Tinnitus may interfere with tough mental tasks
By Karla Gale
Editor: Here's more evidence that tinnitus may interfere with the
performance of demanding mental tasks.
People who suffer from chronic, moderate tinnitus, or ringing in the
ears, may have more trouble performing demanding cognitive tasks than
individuals without tinnitus, Australian investigators report. "Our
results are good news in that there is no difference between groups on
everyday, familiar tasks," co-investigator Dr. Catherine Stevens
told Reuters Health.
"The differences observed in this controlled experimental
setting would not affect people with tinnitus in their daily
In fact, "it may not be the tinnitus per se that is related to
distress but negative reactions and negative thoughts associated with
tinnitus," she added.
To further understand the effects of tinnitus, Stevens and colleagues
at the University of Western Sydney in South Penrith, New South Wales,
recruited 19 patients with chronic tinnitus and 19 controls matched
according to age, education, occupation, and verbal IQ. They report
their findings in the Journal of Speech, Language, and Hearing Research.
Subjects first underwent a Reading Span Test, in which 100 sentences
were read in five sets of two sentences up to five sets of six
sentences. Respondents were asked to recall the final words of all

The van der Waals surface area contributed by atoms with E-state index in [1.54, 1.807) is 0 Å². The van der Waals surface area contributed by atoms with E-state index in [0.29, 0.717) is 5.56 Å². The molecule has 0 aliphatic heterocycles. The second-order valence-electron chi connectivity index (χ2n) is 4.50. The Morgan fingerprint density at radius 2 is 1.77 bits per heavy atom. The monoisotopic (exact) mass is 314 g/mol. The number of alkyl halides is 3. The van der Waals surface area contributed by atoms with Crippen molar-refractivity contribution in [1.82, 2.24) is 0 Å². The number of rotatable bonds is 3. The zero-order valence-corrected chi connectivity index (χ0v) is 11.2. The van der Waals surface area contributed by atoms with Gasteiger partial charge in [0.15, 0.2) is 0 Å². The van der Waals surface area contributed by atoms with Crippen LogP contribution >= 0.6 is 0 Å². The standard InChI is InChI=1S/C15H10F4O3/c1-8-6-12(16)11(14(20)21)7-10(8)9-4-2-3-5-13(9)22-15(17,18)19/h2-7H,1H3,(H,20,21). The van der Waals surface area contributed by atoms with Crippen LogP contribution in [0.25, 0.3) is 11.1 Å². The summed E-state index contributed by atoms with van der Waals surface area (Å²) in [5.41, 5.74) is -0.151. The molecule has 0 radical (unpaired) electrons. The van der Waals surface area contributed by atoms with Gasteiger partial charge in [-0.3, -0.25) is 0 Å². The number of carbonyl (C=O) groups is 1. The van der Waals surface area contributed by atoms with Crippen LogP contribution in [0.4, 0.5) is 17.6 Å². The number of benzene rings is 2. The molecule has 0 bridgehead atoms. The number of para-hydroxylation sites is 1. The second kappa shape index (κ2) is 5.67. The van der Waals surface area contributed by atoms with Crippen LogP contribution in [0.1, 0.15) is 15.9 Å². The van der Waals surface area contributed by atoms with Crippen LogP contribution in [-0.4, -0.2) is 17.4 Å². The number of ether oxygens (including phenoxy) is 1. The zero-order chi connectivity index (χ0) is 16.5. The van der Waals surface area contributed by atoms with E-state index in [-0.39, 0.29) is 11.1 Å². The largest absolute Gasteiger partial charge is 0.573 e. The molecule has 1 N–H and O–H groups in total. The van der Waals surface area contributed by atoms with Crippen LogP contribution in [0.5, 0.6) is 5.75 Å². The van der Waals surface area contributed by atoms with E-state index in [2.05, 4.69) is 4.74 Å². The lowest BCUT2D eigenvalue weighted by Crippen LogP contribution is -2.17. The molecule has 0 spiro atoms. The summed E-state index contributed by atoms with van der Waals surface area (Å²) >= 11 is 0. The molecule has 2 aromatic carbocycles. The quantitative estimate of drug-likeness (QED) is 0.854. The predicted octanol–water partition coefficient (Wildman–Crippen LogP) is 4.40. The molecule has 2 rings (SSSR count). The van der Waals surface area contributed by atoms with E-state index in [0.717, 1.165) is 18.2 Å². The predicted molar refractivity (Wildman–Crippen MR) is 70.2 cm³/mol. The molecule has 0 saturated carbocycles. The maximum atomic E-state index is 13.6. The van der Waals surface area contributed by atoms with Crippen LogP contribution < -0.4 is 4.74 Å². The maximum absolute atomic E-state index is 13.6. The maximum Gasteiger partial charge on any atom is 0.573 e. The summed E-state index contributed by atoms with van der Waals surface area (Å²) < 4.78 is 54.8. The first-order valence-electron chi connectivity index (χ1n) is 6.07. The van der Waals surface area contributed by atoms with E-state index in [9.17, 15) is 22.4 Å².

sentences in the set in the correct order. The reading span was
calculated as the number recalled correctly on three out of the five
The mean reading span of the tinnitus group was 3.00, compared with
3.61 for the control group. It thus appears that "some individuals
with tinnitus have difficulties concentrating on the task and/or reduced
capacity to store and retrieve information from working memory,"
Stevens' group suggests.
The second experiment involved a dual task divided-attention test
involving visual stimuli. Subjects were to click a mouse button when a
small rectangle appeared on a computer screen. In addition, a word
appeared every 1.5 seconds, and subjects were to name the word. They
then were asked to name the subordinate category (cooking, animal, or
seascape) to which the word belonged.
The groups were similar in the reaction time and in the word-naming
task, but subjects with tinnitus scored more poorly in the
"The only difference in the performance of the two groups was on
the most demanding conditions of two laboratory tasks. These conditions
were unfamiliar and challenging," Stevens noted.
She added that there are a number of factors that might be
responsible for their findings. "One possibility is that there is a
loss of sleep among people with chronic tinnitus and that the difference
in performance is not the result of tinnitus directly but rather sleep
Other variables that are sometimes associated with tinnitus are
anxiety, depression, and hearing loss, which can impact cognition.
"A final explanation may lie in the nature of the task,"
she continued. "There was no difference on familiar, over-learned
conditions but a slight difference on novel tasks that required
controlled, strategic processing. One hypothesis that we will test in
the future is whether tinnitus absorbs attention, leaving fewer
cognitive resources available for novel tasks that require conscious
Stevens commented that "practical strategies that are effective
in managing tinnitus include getting involved in an absorbing activity
such as work or a hobby, and making time to relax by listening to music
or watching a movie. Cognitive-behavior therapy may assist people in
developing new ways to think about their tinnitus and this appears
effective in reducing distress and worry."